In order to validate the performance of the iterative optimization scheme, it was started far from the plant optimum. To begin with, a feed flowrate of 3.58 kg h−1 for aniline, LiHMDS, and o-FNB was used. Upon initiation, several probing moves were performed to compute the plant gradients. Subsequently, optimization by MAWQA was started. The input moves generated by the iterative optimization scheme on day 4 of the experiments and the corresponding plant measurements are shown in Fig. S13 (see ESM), as the most prominent example. The plant profit during iterative optimization using the NMR measurements was significantly improved, as shown in Fig. 4. Changing the feed material caused an unknown change to the feed concentration of LiHMDS. The algorithm then further improved the plant profit. This improvement was not predicted by the nominal plant model.
Fig. 4

Plant profit in cost units per hour over MAWQA iterations performed at the modular pilot plant on day 4 (17.10.2017). Diamonds: real plant profit computed from the NMR measurements. Circles: plant profit computed from the nominal model, which has both structural and parametric plant model mismatch. Dashed line: the LiHMDS feed module was filled up with a new batch

Novel approach for NIR calibration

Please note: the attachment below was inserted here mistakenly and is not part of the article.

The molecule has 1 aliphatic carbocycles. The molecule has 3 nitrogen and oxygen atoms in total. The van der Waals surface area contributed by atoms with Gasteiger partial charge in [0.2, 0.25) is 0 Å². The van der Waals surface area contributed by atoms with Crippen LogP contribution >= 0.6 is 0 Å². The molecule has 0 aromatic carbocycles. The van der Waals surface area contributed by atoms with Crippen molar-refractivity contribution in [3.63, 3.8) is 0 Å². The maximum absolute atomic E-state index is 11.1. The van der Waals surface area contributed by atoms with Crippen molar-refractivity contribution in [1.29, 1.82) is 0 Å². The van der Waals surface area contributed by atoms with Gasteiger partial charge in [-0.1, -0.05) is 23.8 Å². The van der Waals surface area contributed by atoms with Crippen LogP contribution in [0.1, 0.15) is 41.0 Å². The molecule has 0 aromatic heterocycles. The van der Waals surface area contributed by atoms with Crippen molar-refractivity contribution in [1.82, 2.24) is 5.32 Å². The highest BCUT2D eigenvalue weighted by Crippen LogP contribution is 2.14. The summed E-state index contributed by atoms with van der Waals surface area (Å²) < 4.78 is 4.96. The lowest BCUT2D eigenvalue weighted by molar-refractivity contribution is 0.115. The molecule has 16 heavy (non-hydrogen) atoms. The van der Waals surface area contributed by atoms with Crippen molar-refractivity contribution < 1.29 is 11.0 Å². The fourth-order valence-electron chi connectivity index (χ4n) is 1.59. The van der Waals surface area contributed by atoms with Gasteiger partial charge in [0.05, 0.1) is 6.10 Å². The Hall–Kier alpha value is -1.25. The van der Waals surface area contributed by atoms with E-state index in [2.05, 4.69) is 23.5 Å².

Near-infrared (NIR), Raman, and mid-infrared (MIR or IR) spectroscopy are increasingly used for online monitoring of product quality in the industry [7, 27]. NIR can be easily implemented in industrial environments despite additional explosion protection requirements. Most complex analytical sensors do not yet fulfill safety integrity level (SIL) demands. Similar chemical information simultaneously provided by NIR and NMR spectroscopy might improve their acceptance in safety functions due to the redundancy they offer. In complex mixtures, such as the lithiation reaction, calibration of NIR instruments often relies on a multivariate approach. To cover all possible chemical states of the reaction mixture in a calibration model, design of experiments is typically applied. For each variation in the chemical structure of raw materials, near-infrared spectra combined with reference data is required to develop new calibration models. Those reference values are conventionally obtained from labor-intensive laboratory experiments and offline analytics (e.g., HPLC or GC-MS), which requires sampling from the continuous production stream. Since combined sampling errors are usually one or two orders of magnitude larger than the analytical uncertainty, the dominant impact on data quality is the sampling process [28]. Using online analytics for calibration also grants access to formerly (via offline methods) inaccessible intermediates (i.e., Li-aniline), which are vanishing during sampling or quenching of the reaction mixture.